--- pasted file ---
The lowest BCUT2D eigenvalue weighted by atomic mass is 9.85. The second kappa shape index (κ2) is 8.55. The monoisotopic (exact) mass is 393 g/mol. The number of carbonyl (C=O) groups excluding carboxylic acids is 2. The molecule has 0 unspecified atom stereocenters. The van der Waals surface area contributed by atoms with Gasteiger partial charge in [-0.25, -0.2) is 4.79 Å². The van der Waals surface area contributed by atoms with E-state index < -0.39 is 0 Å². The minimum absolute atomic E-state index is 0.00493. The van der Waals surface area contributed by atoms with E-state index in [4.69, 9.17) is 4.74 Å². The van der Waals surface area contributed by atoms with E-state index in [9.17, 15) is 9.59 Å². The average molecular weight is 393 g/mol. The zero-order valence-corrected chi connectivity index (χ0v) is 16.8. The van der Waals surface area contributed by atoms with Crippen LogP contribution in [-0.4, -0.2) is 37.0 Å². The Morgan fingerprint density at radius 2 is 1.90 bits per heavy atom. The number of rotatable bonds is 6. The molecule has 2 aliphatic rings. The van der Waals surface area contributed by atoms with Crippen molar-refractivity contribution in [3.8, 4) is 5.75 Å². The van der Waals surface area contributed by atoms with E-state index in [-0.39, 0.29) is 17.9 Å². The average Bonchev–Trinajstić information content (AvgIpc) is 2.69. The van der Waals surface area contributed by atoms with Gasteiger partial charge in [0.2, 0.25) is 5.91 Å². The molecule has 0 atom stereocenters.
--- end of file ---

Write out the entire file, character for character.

The lowest BCUT2D eigenvalue weighted by atomic mass is 9.85. The second kappa shape index (κ2) is 8.55. The monoisotopic (exact) mass is 393 g/mol. The number of carbonyl (C=O) groups excluding carboxylic acids is 2. The molecule has 0 unspecified atom stereocenters. The van der Waals surface area contributed by atoms with Gasteiger partial charge in [-0.25, -0.2) is 4.79 Å². The van der Waals surface area contributed by atoms with E-state index < -0.39 is 0 Å². The minimum absolute atomic E-state index is 0.00493. The van der Waals surface area contributed by atoms with E-state index in [4.69, 9.17) is 4.74 Å². The van der Waals surface area contributed by atoms with E-state index in [9.17, 15) is 9.59 Å². The average molecular weight is 393 g/mol. The zero-order valence-corrected chi connectivity index (χ0v) is 16.8. The van der Waals surface area contributed by atoms with Crippen LogP contribution in [-0.4, -0.2) is 37.0 Å². The Morgan fingerprint density at radius 2 is 1.90 bits per heavy atom. The number of rotatable bonds is 6. The molecule has 2 aliphatic rings. The van der Waals surface area contributed by atoms with Crippen molar-refractivity contribution in [3.8, 4) is 5.75 Å². The van der Waals surface area contributed by atoms with E-state index in [-0.39, 0.29) is 17.9 Å². The average Bonchev–Trinajstić information content (AvgIpc) is 2.69. The van der Waals surface area contributed by atoms with Gasteiger partial charge in [0.2, 0.25) is 5.91 Å². The molecule has 0 atom stereocenters.